Spanish voices resonate from the kitchen as Tejada supervises the big plates of steaming huevos rancheros and other Mexican entrees, something he has been doing every day for the last five decades.
An immigrant from Irapuato, Guanajuato, in Mexico, Tejada came to the United States 55 years ago when his uncle, a restaurant owner in San Francisco, sponsored his green card.
Right after arriving in Berkeley, he was immediately drafted into the U.S. Army to fight in the Korean War, after which he returned to Mexico in 1956 to marry Rosalinda.
The newlyweds were employed as construction workers by Burnham Construction in the East Bay for two years, an occupation much in demand at that time, and Tejada remembers working on the Oakland Tribune Tower project as well as several new restaurants on Telegraph.
In 1958, the Doors coffee shop at 2444 Telegraph went up for sale, and the couple seized the opportunity to turn the space into a Mexican restaurant, making use of Tejada’s knowledge of architecture to build a Mission style facade, one of the restaurant’s highlights.
“There was one more Mexican restaurant on Telegraph then, Don Paquin, but we wanted to make ours the best,” Tejada said.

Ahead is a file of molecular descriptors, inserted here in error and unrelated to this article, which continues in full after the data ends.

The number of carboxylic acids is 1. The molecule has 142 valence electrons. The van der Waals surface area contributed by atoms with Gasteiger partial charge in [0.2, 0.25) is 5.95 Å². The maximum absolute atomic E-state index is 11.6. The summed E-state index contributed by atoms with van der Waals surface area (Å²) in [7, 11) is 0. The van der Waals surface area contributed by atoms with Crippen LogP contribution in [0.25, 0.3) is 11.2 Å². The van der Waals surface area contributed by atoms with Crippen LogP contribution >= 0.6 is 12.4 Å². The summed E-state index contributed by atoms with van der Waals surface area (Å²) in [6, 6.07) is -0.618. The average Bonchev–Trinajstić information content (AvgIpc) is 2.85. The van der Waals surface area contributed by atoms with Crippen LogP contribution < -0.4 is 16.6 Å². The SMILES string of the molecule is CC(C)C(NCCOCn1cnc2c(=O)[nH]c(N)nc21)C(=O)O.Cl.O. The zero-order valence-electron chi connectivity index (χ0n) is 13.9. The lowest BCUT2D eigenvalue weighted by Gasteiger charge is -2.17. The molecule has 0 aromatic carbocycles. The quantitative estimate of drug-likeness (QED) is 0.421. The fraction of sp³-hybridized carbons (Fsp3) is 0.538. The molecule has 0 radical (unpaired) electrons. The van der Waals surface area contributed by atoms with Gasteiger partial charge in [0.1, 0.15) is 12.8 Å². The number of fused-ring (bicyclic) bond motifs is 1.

Today Don Paquin is long gone but Mario’s has competition in the form of a popular chain, Chipotle’s Mexican Grill, which Tejada insists is no competition at all.
“When we took over the store, it had a long counter and five tables from the coffee shop, and we painted them and made it into a Mexican restaurant and started selling Mexican food, the way we remembered it when we ate with family,” he said. “It was real Mexican food as opposed to American Mexican food. Instead of our genuine hot sauce—which we make from jalapenos, serranos or habaneros—the chains sell a watered- down version. The students who were going to Mexico understood the difference.”
In the beginning Mario’s struggled to make more than $18 a day, with crowds still flocking to older, more trusted names in the neighborhood. But word started spreading.
“I came in here for the first time April of 1971, and I have been coming here since then,” said Lee Palmer, who was eating at Mario’s Monday night with his wife Claudia. “We live in Walnut Creek, but sometimes we come here four or five times a week. Can’t beat the taste or the prices, and you get to eat among friends.”